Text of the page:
The top-line miss was driven by weakness in Procter & Gamble’s company’s baby, feminine and family care products segment, with organic sales rising just 1% during the quarter versus a 1.5% increase expected. Competitor Kimberly-Clark (KMB), which houses brands including Kleenex and Huggies, also pointed to weakness in its baby and child-care segment in results Thursday morning, noting that volumes fell by mid-single digits in the quarter.
Procter & Gamble raised full-year organic revenue guidance to a band of between a 4-5% increase, from the 3-5% rise seen previously. It said it expects core earnings per share will grow between 8-11%, versus the 5-10% seen before.
Shares of Procter & Gamble fell 1.8% in early trading.
8:45 a.m. ET: U.S. airlines hit by extended Boeing 737 Max groundings
Southwest (LUV) and American Airlines (AAL) each cited the extended groundings of Boeing’s 737 Max (BA) as creating increased costs and additional operating disruptions through the end of last year and into the start of this year. Boeing said earlier this week it did not expect the aircraft to get back into the air until at least mid-year.
Southwest, which had been the largest domestic operator of the 737 Max, saw fourth-quarter net income fall 21% to $514 million over last year, with full-year costs up 7.7% due in large part to scheduling disruptions stemming from the absence of the globally grounded aircraft. The company said it expects costs per available seat mile (CASM) To rose by 6-8% in the current quarter.
American Airlines beat consensus expectations on the top and bottom lines and saw net income grow in the fourth quarter over last year, but was also not immune to impacts from the 737 Max groundings. The company said it canceled 10,000 flights in the fourth quarter alone due to the absence of the aircraft.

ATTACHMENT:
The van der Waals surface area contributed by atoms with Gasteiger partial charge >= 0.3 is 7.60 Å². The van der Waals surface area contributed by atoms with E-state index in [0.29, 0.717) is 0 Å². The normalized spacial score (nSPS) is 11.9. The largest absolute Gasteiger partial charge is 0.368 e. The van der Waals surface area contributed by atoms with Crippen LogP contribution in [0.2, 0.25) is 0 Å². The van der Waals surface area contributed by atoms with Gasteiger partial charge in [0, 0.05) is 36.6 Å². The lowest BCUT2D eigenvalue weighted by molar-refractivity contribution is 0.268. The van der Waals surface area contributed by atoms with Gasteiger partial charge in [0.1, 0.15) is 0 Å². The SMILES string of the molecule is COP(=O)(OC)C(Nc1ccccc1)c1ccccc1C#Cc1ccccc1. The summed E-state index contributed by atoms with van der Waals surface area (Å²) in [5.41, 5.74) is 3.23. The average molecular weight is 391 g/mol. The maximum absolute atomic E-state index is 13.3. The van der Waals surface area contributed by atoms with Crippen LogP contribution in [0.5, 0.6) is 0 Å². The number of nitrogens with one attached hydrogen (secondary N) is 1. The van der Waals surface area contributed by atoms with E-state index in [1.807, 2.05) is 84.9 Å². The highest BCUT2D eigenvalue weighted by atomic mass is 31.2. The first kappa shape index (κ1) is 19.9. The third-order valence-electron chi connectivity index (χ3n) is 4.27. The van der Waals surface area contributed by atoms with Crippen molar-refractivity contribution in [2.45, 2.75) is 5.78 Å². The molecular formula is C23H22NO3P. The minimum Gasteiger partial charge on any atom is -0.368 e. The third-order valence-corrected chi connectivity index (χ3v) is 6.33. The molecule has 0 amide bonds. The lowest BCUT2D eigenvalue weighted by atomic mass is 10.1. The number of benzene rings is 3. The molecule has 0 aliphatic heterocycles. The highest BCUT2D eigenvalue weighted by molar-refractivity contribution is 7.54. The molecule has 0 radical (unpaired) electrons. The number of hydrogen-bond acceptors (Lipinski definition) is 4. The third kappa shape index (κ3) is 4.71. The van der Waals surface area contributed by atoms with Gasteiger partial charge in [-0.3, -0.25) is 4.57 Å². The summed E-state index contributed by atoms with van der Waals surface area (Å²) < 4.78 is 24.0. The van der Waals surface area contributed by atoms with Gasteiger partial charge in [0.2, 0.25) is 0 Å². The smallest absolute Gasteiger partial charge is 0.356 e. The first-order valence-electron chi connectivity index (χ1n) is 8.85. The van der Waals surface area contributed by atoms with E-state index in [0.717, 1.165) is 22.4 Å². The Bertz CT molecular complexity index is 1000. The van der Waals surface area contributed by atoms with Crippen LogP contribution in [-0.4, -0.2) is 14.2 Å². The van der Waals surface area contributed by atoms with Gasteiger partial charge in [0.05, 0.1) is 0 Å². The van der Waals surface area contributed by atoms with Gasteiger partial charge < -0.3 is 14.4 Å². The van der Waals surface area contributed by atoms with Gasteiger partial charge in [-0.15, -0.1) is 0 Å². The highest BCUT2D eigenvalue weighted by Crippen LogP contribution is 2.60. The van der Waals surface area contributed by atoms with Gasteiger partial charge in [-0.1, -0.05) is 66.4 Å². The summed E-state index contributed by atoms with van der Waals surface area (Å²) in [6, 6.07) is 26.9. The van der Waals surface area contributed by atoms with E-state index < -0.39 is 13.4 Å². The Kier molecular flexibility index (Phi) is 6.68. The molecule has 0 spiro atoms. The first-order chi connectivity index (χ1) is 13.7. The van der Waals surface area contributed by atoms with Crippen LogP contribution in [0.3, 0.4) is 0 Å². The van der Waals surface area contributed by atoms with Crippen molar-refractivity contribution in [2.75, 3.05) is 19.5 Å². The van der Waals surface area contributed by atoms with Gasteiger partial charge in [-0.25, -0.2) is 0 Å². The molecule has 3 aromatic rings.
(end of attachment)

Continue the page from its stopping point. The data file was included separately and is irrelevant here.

8:30 a.m. ET: Initial jobless claims rise less than expected
Weekly unemployment claims rose less than expected for the week ended January 18, according to the Labor Department’s weekly update.
New jobless claims rose by 6,000 to 211,000 during the week, short of the increase to 214 expected, according to Bloomberg consensus data. This brought the four-week moving average – a less volatile measure of underlying unemployment trends in the labor market – down by 3,250 to 213,250.
Continuing unemployment claims fell more than expected for the week ended January 11. These decreased from the prior week’s 1.768 million to 1.731 million, versus consensus expectations for a decrease to just 1.756 million.
7:04 a.m. ET: Stock futures mostly flat as China expands travel restrictions to contain coronavirus
U.S. stock futures were little changed Thursday morning after Chinese health officials expanded travel restrictions to try and contain a potentially deadly coronavirus.
Chinese officials on Thursday halted travel to and from the city of Wuhan, the apparent region of origination for the SARs-like virus. The travel restriction comes as hundreds of millions of Chinese citizens gear up to gravel for the Lunar New Year holiday this week.
The equity market reaction to the rapidly shifting coronavirus developments was mostly consolidated among Asian stocks, with mainland China’s Shenzhen composite down 3.5%. Crude oil prices also fell by more than 1% amid fears that the disease could impact global growth.
The death toll from the virus was 17 as of Wednesday, and more than 540 cases had been confirmed.
In the U.S., investors digested the latest batch of corporate earnings results, including those from Southwest Airlines (LUV) and Procter and Gamble (PG). Economic data including weekly initial jobless claims and the Conference Board’s Leading Economic Index are due for release later this morning.
Here were the main moves during the pre-market session, as of 7:14 a.m. ET:
S&P futures (ES=F): 3,319.5, down 0.25 points or 0.01%
Dow futures (YM=F): 29,121, down 19 points or 0.07%
Nasdaq futures (NQ=F): 9,200.5, up 4.75 points or 0.05%
Crude oil (CL=F): $55.79 per barrel, down $0.95 or 1.67%
Gold (GC=F): $1,553.20 per ounce, down $3.50 or 0.22%